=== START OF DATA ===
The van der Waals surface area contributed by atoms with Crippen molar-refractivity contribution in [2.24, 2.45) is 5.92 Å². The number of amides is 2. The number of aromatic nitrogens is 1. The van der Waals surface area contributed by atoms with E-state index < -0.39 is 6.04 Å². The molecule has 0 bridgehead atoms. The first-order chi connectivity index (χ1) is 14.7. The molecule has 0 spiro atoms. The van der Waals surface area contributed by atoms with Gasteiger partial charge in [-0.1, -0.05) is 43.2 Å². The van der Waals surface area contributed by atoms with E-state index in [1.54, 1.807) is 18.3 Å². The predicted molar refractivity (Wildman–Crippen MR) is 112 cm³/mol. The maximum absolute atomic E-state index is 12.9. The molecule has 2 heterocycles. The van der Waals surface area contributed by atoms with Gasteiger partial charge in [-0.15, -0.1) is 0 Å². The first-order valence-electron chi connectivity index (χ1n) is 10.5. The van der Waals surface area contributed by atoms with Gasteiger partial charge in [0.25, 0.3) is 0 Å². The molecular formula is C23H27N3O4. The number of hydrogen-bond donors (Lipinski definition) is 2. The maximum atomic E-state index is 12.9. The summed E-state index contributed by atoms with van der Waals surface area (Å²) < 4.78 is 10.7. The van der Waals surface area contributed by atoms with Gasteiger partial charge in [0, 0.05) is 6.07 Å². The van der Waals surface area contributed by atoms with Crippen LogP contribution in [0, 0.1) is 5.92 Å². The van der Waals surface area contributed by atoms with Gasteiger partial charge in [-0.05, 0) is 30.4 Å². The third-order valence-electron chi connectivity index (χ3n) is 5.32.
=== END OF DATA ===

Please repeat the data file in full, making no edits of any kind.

The van der Waals surface area contributed by atoms with Crippen molar-refractivity contribution in [2.24, 2.45) is 5.92 Å². The number of amides is 2. The number of aromatic nitrogens is 1. The van der Waals surface area contributed by atoms with E-state index < -0.39 is 6.04 Å². The molecule has 0 bridgehead atoms. The first-order chi connectivity index (χ1) is 14.7. The molecule has 0 spiro atoms. The van der Waals surface area contributed by atoms with Gasteiger partial charge in [-0.1, -0.05) is 43.2 Å². The van der Waals surface area contributed by atoms with E-state index in [1.54, 1.807) is 18.3 Å². The predicted molar refractivity (Wildman–Crippen MR) is 112 cm³/mol. The maximum absolute atomic E-state index is 12.9. The molecule has 2 heterocycles. The van der Waals surface area contributed by atoms with Gasteiger partial charge in [-0.15, -0.1) is 0 Å². The first-order valence-electron chi connectivity index (χ1n) is 10.5. The van der Waals surface area contributed by atoms with Gasteiger partial charge in [0.25, 0.3) is 0 Å². The molecular formula is C23H27N3O4. The number of hydrogen-bond donors (Lipinski definition) is 2. The maximum atomic E-state index is 12.9. The summed E-state index contributed by atoms with van der Waals surface area (Å²) < 4.78 is 10.7. The van der Waals surface area contributed by atoms with Gasteiger partial charge in [0, 0.05) is 6.07 Å². The van der Waals surface area contributed by atoms with Crippen LogP contribution in [0, 0.1) is 5.92 Å². The van der Waals surface area contributed by atoms with Gasteiger partial charge in [-0.05, 0) is 30.4 Å². The third-order valence-electron chi connectivity index (χ3n) is 5.32.